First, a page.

A&P 2402 Chpt. 19 Quiz

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A&P Chpt. 19 Quiz for Exam #1
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1

pic Iphone

pic Iphone

2

What are the smallest blood vessels in the body?

arteries

arterioles

capillaries

veins

capillaries, pg 696

3

Bulk fluid movement across capillary walls is typically through what structures?

plasma membranes

precapillary sphincters

endothelial cells

intercellular clefts

intercellular clefts, pg 697

4

Net (positive) hydrostatic pressure tends to move fluid out of capillaries. The resulting bulk fluid movement is known as __________.

filtration

active transport

reabsorption

diffusion

filtration, pgs 696-697

5

Net (positive) osmotic pressure tends to move fluid into capillaries. The resulting bulk fluid movement is known as __________.

reabsorption

active transport

facilitated diffusion

filtration

reabsorption, pgs. 696-697

6

Near the arteriole end of a capillary, what is the relationship between net hydrostatic pressure and net osmotic pressure?

Net hydrostatic pressure is approximately equal to net osmotic pressure.

Net hydrostatic pressure is less than net osmotic pressure.

Net hydrostatic pressure is greater than net osmotic pressure.

Net hydrostatic pressure is greater than net osmotic pressure, pgs. 696-698

7

How do net hydrostatic pressure and net osmotic pressure each change along the length of a capillary (from arteriole to venule)?

Net osmotic pressure decreases and net hydrostatic pressure stays about the same.

Net osmotic pressure and net hydrostatic pressure both decrease.

Net osmotic pressure stays about the same and net hydrostatic pressure increases.

Net osmotic pressure stays about the same and net hydrostatic pressure decreases.

Net osmotic pressure stays about the same and net hydrostatic pressure decreases, pgs. 696-698

8

Which of the following most accurately describes how net filtration pressure (NFP) affects bulk fluid flow across capillary walls?

Negative NFP causes filtration.

Positive NFP causes filtration.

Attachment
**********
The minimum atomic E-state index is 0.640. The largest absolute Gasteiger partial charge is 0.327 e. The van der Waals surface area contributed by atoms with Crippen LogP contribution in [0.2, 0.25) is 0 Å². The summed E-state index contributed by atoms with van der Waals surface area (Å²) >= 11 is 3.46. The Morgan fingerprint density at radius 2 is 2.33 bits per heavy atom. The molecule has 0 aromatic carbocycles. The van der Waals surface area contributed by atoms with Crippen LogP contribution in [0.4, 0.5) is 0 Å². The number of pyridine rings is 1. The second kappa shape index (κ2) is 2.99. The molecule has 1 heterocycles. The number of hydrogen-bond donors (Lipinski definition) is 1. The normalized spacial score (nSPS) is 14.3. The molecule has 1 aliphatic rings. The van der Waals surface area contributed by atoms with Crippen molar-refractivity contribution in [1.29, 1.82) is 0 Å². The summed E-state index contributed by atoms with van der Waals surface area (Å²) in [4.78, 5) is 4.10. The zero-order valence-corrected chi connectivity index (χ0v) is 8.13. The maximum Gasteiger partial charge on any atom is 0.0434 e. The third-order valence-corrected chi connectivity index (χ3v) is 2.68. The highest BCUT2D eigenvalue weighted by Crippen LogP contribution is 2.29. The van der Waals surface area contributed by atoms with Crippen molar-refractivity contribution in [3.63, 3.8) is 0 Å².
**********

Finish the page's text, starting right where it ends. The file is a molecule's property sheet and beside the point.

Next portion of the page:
Positive NFP causes intercellular clefts to open.

Negative NFP causes bulk fluid flow to stop.

Positive NFP causes filtration, pgs. 696-698

9

At a given point along a capillary, the net hydrostatic pressure (Net HP) is 20 mm Hg and the net osmotic pressure (Net OP) is 25 mm Hg. What is the Net Filtration Pressure (NFP) at that point?

The equation for Net Filtration Pressure is:

NFP = Net HP - Net OP

+45 mm Hg

-5 mm Hg

+10 mm Hg

+5 mm Hg

-5 mm Hg, pgs. 696-698

10

Overall, fluid moves out of capillaries and into the interstitial space. Which of the following best describes why this occurs?

Lymphatic vessel filtration is greater than lymphatic vessel reabsorption

Lymphatic vessel reabsorption removes fluid from the interstitial space.

Capillary filtration is greater than capillary reabsorption

Capillary reabsorption is greater than capillary filtration.

Capillary filtration is greater than capillary reabsorption, pgs. 696-698

11

Which of the following most correctly describes the need for a functional lymphatic system?

Lymphatic vessels deliver fluid and solutes to the interstitial space.

Lymphatic vessels return interstitial fluid to the blood.

Lymphatic vessels return nondiffusible plasma proteins to the blood.

Lymphatic vessels return blood to the heart.

Lymphatic vessels return interstitial fluid to the blood, pgs. 696-698

12

Iphone Pic thoracic

Iphone Pic

13

Iphone Pic brain

Iphone Pic

14

Iphone Pic veins

Iphone Pic veins

15

Iphone Pic arteries upper body

Iphone Pic arteries upper body

16

Iphone Pic arteries lower body

Iphone Pic arteries lower body

17

Iphone Pic artery & vein structures

Iphone Pic artery & vein structures

18

Iphone Pic capillary, pg 697

Iphone Pic capillary, pg 697

19

Bonus Clinical Question:

Gary was injured in an automobile accident that severed the motor neurons innervating his quadriceps. Even though he has had extensive physical therapy, he is still suffering muscle atrophy. Why is the therapy not working?

In denervation (disuse) atrophy, fibrous connective tissue replaces the muscle tissue that was lost. When atrophy is complete, fibrous tissue cannot be reversed to muscle tissue.